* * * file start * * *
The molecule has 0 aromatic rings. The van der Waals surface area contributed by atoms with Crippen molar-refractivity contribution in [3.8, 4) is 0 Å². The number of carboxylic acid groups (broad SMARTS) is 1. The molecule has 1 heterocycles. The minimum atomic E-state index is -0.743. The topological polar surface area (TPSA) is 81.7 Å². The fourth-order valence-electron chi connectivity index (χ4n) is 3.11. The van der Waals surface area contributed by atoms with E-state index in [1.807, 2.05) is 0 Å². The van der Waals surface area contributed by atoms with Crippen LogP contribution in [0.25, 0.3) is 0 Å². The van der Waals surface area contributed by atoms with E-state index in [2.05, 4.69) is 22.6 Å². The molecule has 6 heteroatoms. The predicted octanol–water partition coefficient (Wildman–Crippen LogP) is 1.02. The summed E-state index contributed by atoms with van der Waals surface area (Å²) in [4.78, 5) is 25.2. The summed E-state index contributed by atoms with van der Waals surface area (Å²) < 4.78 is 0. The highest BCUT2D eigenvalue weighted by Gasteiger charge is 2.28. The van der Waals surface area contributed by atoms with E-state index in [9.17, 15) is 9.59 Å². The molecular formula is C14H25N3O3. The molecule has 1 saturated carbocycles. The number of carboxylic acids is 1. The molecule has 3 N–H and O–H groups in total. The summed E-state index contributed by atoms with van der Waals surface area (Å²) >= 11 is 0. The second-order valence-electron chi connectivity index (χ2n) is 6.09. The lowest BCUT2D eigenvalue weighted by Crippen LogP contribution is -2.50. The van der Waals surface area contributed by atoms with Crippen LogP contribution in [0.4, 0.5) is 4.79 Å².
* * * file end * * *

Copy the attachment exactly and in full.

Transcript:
The molecule has 0 aromatic rings. The van der Waals surface area contributed by atoms with Crippen molar-refractivity contribution in [3.8, 4) is 0 Å². The number of carboxylic acid groups (broad SMARTS) is 1. The molecule has 1 heterocycles. The minimum atomic E-state index is -0.743. The topological polar surface area (TPSA) is 81.7 Å². The fourth-order valence-electron chi connectivity index (χ4n) is 3.11. The van der Waals surface area contributed by atoms with E-state index in [1.807, 2.05) is 0 Å². The van der Waals surface area contributed by atoms with Crippen LogP contribution in [0.25, 0.3) is 0 Å². The van der Waals surface area contributed by atoms with E-state index in [2.05, 4.69) is 22.6 Å². The molecule has 6 heteroatoms. The predicted octanol–water partition coefficient (Wildman–Crippen LogP) is 1.02. The summed E-state index contributed by atoms with van der Waals surface area (Å²) in [4.78, 5) is 25.2. The summed E-state index contributed by atoms with van der Waals surface area (Å²) < 4.78 is 0. The highest BCUT2D eigenvalue weighted by Gasteiger charge is 2.28. The van der Waals surface area contributed by atoms with E-state index in [9.17, 15) is 9.59 Å². The molecular formula is C14H25N3O3. The molecule has 1 saturated carbocycles. The number of carboxylic acids is 1. The molecule has 3 N–H and O–H groups in total. The summed E-state index contributed by atoms with van der Waals surface area (Å²) >= 11 is 0. The second-order valence-electron chi connectivity index (χ2n) is 6.09. The lowest BCUT2D eigenvalue weighted by Crippen LogP contribution is -2.50. The van der Waals surface area contributed by atoms with Crippen LogP contribution in [0.4, 0.5) is 4.79 Å².